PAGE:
The young Saint threw herself heart and soul into the new life which had opened before her. This child of nine years old set herself to practice the austere Rule with most loving fidelity, devoting herself to the exercise of prayer and penance, and by her fervor rendering herself a model even to the oldest and most saintly of the Community. She erected a little Calvary in the most remote part of the garden, and thither she loved to retire, in order to meditate undisturbed on the sufferings and death of her Divine Spouse.
But her chief devotion was to Jesus hidden in the Sacrament of His love; and with all the ardor of her soul did she long for the happy day when our Lord would unite her to Himself in Holy Communion. "Tell me," she would often say to her religious Sisters, "how is it possible to receive Jesus into one's heart and not to die?"
It appears that it was not then usual in Northern Italy for children to make their First Communion before the age of fourteen. Vainly, therefore, did the little Imelda over and over again beseech her Confessor to allow her to approach the Holy Table. He turned a deaf ear to all her entreaties. But He "who feeds amongst the lilies," and who, when He was on earth, said, "Suffer little children to come to Me, and forbid them not," would not allow the loving young heart to be disappointed.
It was the last of the Rogation Days, May 12, A.D. 1333. The two years which she had now spent in the religious life and the approach of the great festival of the Ascension had caused the flames of Divine love to burn more brightly than ever in the breast of Imelda. All the nuns approached the Holy Table ; she alone knelt apart in a corner of the Choir, pouring forth her acts of fervent desire, and weeping bitterly because she was not allowed to share their happiness. The Mass was over; the priest had left the altar; the lights were extinguished; the Community had for the most part dispersed to discharge their various domestic duties; still Imelda knelt on, absorbed in prayer.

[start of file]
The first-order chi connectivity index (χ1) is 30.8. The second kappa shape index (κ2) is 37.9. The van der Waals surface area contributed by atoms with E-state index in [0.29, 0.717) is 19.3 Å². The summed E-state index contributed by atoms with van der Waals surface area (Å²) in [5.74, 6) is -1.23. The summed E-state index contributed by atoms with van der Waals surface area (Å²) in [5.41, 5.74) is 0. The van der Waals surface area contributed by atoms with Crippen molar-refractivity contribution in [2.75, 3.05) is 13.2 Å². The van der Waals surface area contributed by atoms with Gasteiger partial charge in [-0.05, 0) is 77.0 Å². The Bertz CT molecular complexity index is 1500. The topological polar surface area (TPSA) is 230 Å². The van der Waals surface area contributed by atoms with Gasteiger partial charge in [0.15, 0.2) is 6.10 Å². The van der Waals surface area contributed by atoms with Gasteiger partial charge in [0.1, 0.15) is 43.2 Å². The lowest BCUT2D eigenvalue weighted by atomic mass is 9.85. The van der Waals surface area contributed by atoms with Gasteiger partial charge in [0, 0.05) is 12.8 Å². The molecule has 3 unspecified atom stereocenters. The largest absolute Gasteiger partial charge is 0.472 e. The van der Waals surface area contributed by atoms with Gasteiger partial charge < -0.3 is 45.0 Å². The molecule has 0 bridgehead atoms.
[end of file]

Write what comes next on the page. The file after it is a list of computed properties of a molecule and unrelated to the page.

Suddenly a heavenly fragrance filled the sacred building and diffused itself even beyond its precincts. It drew the Sisters back to the Choir, where a wondrous sight met their eyes. A radiant Host was suspended in the air above the head of the saintly child. Her Heavenly Bridegroom had heard her prayer, and was indeed come to make her all His own.
The astonished nuns immediately summoned the chaplain to the spot. He came in his sacred vestments, with the paten in his hand, and knelt in wondering adoration, awaiting some further manifestation of the Divine will. Then the Host gently descended upon the paten, and the priest communicated Imelda. The transport of love, and joy, and gratitude was too great for the weak bodily frame; the happy child closed her eyes, and, in the kiss of the Lord, breathed forth her pure soul to go and make endless thanksgiving in heaven.
O Lord Jesus Christ, you have received into heaven the holy maiden Imelda, on fire with charity's burning love and wonderfully refreshed by the stainless sacrifice; grant us, by her intercession, to draw near with like fervor to your holy table, so that we too may long to be dissolved and to be with you. For you live and reign...